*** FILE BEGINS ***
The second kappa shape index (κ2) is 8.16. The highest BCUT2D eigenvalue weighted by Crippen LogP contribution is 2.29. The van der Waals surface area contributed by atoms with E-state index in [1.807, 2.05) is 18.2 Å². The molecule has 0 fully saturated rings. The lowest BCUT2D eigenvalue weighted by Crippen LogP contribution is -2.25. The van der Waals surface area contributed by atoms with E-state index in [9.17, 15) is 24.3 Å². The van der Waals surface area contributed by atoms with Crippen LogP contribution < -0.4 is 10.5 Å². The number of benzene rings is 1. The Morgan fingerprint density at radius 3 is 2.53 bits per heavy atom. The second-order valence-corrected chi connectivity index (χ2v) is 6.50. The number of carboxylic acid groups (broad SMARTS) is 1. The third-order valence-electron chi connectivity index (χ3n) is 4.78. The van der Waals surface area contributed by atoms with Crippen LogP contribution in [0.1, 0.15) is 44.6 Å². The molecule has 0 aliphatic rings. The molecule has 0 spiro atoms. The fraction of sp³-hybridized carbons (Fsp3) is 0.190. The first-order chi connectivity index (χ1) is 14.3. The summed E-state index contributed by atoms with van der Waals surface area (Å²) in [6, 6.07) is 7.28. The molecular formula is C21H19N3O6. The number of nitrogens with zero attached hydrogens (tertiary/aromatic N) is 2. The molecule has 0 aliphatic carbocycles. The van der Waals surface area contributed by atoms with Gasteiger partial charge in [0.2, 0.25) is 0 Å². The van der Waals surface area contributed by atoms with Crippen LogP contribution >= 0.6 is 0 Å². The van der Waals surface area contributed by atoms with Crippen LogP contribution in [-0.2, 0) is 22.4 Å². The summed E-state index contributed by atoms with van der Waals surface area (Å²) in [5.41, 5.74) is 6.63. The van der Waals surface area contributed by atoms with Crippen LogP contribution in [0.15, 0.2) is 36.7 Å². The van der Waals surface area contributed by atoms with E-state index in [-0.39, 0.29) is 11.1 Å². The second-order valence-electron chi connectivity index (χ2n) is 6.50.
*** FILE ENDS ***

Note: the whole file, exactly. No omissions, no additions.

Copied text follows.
The second kappa shape index (κ2) is 8.16. The highest BCUT2D eigenvalue weighted by Crippen LogP contribution is 2.29. The van der Waals surface area contributed by atoms with E-state index in [1.807, 2.05) is 18.2 Å². The molecule has 0 fully saturated rings. The lowest BCUT2D eigenvalue weighted by Crippen LogP contribution is -2.25. The van der Waals surface area contributed by atoms with E-state index in [9.17, 15) is 24.3 Å². The van der Waals surface area contributed by atoms with Crippen LogP contribution < -0.4 is 10.5 Å². The number of benzene rings is 1. The Morgan fingerprint density at radius 3 is 2.53 bits per heavy atom. The second-order valence-corrected chi connectivity index (χ2v) is 6.50. The number of carboxylic acid groups (broad SMARTS) is 1. The third-order valence-electron chi connectivity index (χ3n) is 4.78. The van der Waals surface area contributed by atoms with Crippen LogP contribution in [0.1, 0.15) is 44.6 Å². The molecule has 0 aliphatic rings. The molecule has 0 spiro atoms. The fraction of sp³-hybridized carbons (Fsp3) is 0.190. The first-order chi connectivity index (χ1) is 14.3. The summed E-state index contributed by atoms with van der Waals surface area (Å²) in [6, 6.07) is 7.28. The molecular formula is C21H19N3O6. The number of nitrogens with zero attached hydrogens (tertiary/aromatic N) is 2. The molecule has 0 aliphatic carbocycles. The van der Waals surface area contributed by atoms with Gasteiger partial charge in [0.2, 0.25) is 0 Å². The van der Waals surface area contributed by atoms with Crippen LogP contribution >= 0.6 is 0 Å². The van der Waals surface area contributed by atoms with Crippen LogP contribution in [-0.2, 0) is 22.4 Å². The summed E-state index contributed by atoms with van der Waals surface area (Å²) in [5.41, 5.74) is 6.63. The van der Waals surface area contributed by atoms with Crippen LogP contribution in [0.15, 0.2) is 36.7 Å². The van der Waals surface area contributed by atoms with E-state index in [-0.39, 0.29) is 11.1 Å². The second-order valence-electron chi connectivity index (χ2n) is 6.50.